Most of a football game is during the interval between downs; therefore to be a great official, you have to be a great DEAD BALL official!



1. Know that three things ruin a football game: 1) Fights; 2) Excessive penalties; and 3) Injuries.

2. Do whatever it takes to prevent problems from occurring. Preventative officiating is the key to being a great dead ball official (hustle, presence, voice, whistle).

3. Primary responsibility is player safety (and their own). Personal fouls cause injuries and provoke other problems. All personal (player safety) fouls must be enforced (zero tolerance).

4. Do not tolerate taunting, baiting and unsportsmanlike acts. unsportsmanlike acts lead to more problems during the game...personal fouls and fights (zero tolerance).

5. Set standards early and are consistent. Active prevention starts the first play of the game.

6. Are firm, but fair. They warn -- they don't threaten.

7. Remember: No pain -- no gain -- no foul. Quality calls = advantage/disadvantage.

8. Maintain their poise at all times. Keeping their cool when all around them are losing their composure.

9. Get into a flow and maintain a tempo. They follow a routine. They move the game along.

10. Continue to officiate after they have thrown their flags.

11. Keep their eyes on the players. They do not look down at their progress spot (feet). They keep their heads up -- continuing to observe the action around the ball carrier.

12. Work as a unit. Dead ball officiating is a team effort. They box-in players. They don't let players get behind them (accordion effect). They communicate and cooperate with each other.

13. Close up out-of-bounds. They get there quickly (usually straight down the sideline and then out of bounds). They avoid getting obstructed by players in the bench area. They bring opponents out of the team area (visually, if not physically). The official making progress should also be looking out of bounds, following the action.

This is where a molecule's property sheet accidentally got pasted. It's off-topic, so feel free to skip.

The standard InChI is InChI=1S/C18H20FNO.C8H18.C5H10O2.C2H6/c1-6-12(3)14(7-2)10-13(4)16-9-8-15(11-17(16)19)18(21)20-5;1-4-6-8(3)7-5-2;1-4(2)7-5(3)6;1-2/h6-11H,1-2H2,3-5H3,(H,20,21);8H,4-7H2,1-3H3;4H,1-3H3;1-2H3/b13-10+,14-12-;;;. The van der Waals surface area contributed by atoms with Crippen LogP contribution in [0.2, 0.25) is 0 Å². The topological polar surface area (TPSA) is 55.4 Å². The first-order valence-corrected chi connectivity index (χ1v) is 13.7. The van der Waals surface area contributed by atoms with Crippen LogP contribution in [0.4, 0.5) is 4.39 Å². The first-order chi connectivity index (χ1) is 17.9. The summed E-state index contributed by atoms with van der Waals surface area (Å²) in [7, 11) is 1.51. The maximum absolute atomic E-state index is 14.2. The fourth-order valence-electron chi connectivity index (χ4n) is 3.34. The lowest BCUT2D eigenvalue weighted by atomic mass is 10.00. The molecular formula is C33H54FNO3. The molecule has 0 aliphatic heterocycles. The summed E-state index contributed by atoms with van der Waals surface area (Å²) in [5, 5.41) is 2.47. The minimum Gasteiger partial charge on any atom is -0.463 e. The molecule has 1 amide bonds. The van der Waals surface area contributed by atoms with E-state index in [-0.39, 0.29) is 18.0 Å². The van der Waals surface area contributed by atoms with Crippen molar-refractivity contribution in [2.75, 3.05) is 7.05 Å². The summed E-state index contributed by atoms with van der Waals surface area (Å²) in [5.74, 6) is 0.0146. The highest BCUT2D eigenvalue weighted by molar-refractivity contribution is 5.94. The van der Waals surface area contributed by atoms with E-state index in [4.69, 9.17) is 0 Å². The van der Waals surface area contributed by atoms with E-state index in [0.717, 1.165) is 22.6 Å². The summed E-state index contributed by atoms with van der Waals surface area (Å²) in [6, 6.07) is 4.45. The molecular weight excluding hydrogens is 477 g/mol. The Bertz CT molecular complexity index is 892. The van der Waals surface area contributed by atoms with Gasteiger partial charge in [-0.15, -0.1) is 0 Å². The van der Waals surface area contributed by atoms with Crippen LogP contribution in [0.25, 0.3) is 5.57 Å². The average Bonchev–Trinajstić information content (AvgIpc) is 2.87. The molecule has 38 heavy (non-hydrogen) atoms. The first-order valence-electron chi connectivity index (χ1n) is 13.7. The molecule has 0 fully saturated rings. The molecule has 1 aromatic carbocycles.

14. Pinch in, but don't lose their field of vision. They hustle, but don't hurry. They make their presence felt when needed. They are disciplined to follow their keys (don't ball hawk), but see the big picture (soft eyes). They officiate on-ball and off-ball/fringe areas (hot spots) and behind the play as dictated by their keys and how the play develops.

15. Continue to officiate until players separate and the potential for problems no longer exists.

16. Are never in a hurry to get to the ball.

17. Sense trouble and take the necessary steps to prevent it. They act, so they don't have to react. They are proactive. They expect the unexpected, anticipating problems before they happen. They have the courage to step up when necessary.

18. Maintain their concentration the entire game (never letting up). They are totally focused on their tasks and the game. Remember, fatigue effect concentration/effort/judgment.

19. When all else fails, step back and take numbers.

20. Take pride in being great dead ball officials.